The object of the exercise is to swamp regulators with work and make rule-making impossible. The strategy is working. Read article.

 

$200 Million of Customers’ $ Went Missing, But Iowa Sure Loved PFGBest

You can count on “the absolute dedication” of our company to protect your money. That’s what a futures trading firm in Iowa, PFG Best, said to customers just after MF Global filed for bankruptcy last Fall. Fast forward to July 11. PFG itself was filing for bankruptcy after $200 million of its customers’ money had disappeared.

PFG Best is the latest example of a lot of things that              are wrong with the financial industry and the people who purport to police it.

Its CEO, who said in a suicide note earlier this month (the suicide attempt failed) that he’d been stealing from customers for 20 years, sat on an advisory committee of one of his company’s regulators. In fact, the board of directors of the National Futures Association voted three times to put Russell Wasendorf, Sr. on the committee it consulted with about possible new regulations.

And then there are all the awards that Wasendorf got for his charity and civic-mindedness. Do keep that in mind next time you’re wowed by some business big-shot whose generosity is fueling a few too many press releases. I wrote about the PFG debacle in a column for Dealbreaker.com today. Read article.

Scandal? What scandal?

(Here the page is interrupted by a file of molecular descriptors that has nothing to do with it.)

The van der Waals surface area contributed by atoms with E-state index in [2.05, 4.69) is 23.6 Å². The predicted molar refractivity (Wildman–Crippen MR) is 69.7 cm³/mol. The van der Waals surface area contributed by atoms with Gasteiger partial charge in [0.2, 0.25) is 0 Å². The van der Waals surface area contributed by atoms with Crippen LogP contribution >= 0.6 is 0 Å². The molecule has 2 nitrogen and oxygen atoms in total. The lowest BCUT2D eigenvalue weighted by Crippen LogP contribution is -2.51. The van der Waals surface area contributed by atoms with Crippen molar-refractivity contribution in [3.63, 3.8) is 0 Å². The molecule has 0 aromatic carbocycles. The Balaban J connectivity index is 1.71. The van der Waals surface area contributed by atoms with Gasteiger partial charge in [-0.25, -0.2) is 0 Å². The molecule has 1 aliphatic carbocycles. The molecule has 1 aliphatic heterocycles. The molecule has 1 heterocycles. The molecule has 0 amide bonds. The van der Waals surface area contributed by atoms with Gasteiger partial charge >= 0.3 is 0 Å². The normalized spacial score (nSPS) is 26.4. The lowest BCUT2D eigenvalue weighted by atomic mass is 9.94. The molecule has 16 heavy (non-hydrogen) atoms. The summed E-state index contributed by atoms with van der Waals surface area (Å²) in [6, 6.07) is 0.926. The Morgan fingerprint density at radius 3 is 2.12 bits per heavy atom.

Lloyd Blankfein, CEO of Goldman Sachs Group Inc., wrote an op-ed today for Politico.com. He talks about the challenges facing America and offers some solutions that might make America a more attractive place to invest.

He managed to carry on for 975 words without addressing the impact of his industry’s reckless behavior on investor confidence. Read article

Kids Cheat Just Like Their Role Models in Business Do

Your kids are cheating at school? Well, what did you expect?

New York City officials said this week that 70 students at one of its most prestigious high schools had been involved in a cheating scheme. In the ensuing press coverage, much was made of the stressful demands on Stuyvesant teenagers to meet expectations in a school that sends graduates to places like MIT and Brown.

“Most of the students come from families where the goal is ‘Ivy League school or bust’; you either go to an Ivy League school or you haven’t lived up to your potential,” one Stuyvesant grad told the New York Times.

My column in The Huffington Post today takes a look at kids, cheating, and the bad role models in business that kids can’t help but notice. Read article